VJQC Score: N/A
Artist: JACK ASHFORD'S JUST PRODUCTIONS / VARIOUS
Album Name: JACK ASHFORD'S JUST PRODUCTIONS / VARIOUS
Record Label: KENT RECORDS UK
Format: VINYL LP
Release Date: 11/1/2019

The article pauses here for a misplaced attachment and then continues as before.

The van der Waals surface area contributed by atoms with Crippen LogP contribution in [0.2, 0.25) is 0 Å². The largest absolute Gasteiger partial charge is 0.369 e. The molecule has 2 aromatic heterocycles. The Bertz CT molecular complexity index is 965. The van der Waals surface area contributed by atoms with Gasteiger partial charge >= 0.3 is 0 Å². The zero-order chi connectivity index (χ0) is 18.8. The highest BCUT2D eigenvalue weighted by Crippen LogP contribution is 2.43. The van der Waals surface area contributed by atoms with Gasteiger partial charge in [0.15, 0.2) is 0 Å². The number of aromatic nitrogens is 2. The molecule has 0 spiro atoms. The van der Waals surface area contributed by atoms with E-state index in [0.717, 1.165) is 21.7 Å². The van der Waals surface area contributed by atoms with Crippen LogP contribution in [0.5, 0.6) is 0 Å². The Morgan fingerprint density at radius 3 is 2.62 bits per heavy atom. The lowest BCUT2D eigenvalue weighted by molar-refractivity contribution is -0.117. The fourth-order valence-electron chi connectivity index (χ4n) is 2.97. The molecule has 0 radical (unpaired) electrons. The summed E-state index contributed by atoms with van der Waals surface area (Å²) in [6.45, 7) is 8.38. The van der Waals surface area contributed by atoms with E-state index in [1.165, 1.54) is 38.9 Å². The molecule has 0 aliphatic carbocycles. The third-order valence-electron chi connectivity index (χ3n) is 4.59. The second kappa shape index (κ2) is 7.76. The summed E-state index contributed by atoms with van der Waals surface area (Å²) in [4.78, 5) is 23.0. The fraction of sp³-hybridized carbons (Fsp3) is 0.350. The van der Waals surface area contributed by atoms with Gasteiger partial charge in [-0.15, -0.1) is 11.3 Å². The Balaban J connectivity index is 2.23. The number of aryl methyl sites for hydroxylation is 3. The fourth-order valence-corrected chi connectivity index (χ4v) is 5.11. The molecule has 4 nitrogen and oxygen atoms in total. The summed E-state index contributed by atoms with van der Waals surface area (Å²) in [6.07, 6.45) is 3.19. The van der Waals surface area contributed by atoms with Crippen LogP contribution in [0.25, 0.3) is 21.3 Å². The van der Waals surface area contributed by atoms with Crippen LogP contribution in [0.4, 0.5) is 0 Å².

Famed as one of the tight-knit group of musicians the Funk Brothers, who played on the vast majority of Motown's 60s records, Jack Ashford was the percussionist and vibes player who augmented that infectious beat so successfully. After his time at Motown he co-founded Pied Piper Productions with Shelley Haims and when that folded in 1967 started his own Just Productions. The infectious beat continued to propel many of their releases but the main songwriters - Jack, Lorraine Chandler and George Rountree - added great new melodies and well-crafted songs and then a big injection of Motor City funk. They unearthed talented singers like Eddie Parker, Sandra Richardson and the Smith Brothers and even employed Jack's own voice. Parker's 'I'm Gone' and 'Love You Baby' are considered the epitome of ampheta-soul by UK devotees, who have adored the records since the early 70s. The Smith Brothers' output is all high class and their full take of 'Things Won't Be The Same' (which shares the backing track of Sandra Richardson's 'After You Give Your All') is available for the first time. Similarly the new version of Jack Ashford's recording 'I'll Fly To Your Open Arms', by the Family Brick, debuts here; it is a masterful slice of sophisticated, uptempo Detroit soul. Then a new singer in the city, Billy Sha-Rae's 'The Story Of My Life' sees it's first vinyl outing and the mysterious Ray Gant & Arabian Knights' reading of 'Don't Leave Me Baby' is considered the ultimate rendition of this superb song. Al Gardner knew Jack at Sport/Boss Records and his 'Sweet Baby' has been a big collector's item for decades. Also, from the late 60s comes a terrific uptempo version of 'I Need Your Love (To Satisfy My Soul)', originally only known as an acetate by the Stylists; it was later cut at a slower pace by Lee Rogers on Premium Stuff. The LP is rounded off by Jack's own take on 'Let Me Take Care Of Your Heart', a remarkably fine recording that the Smith Brothers would later cover on a Shield 45.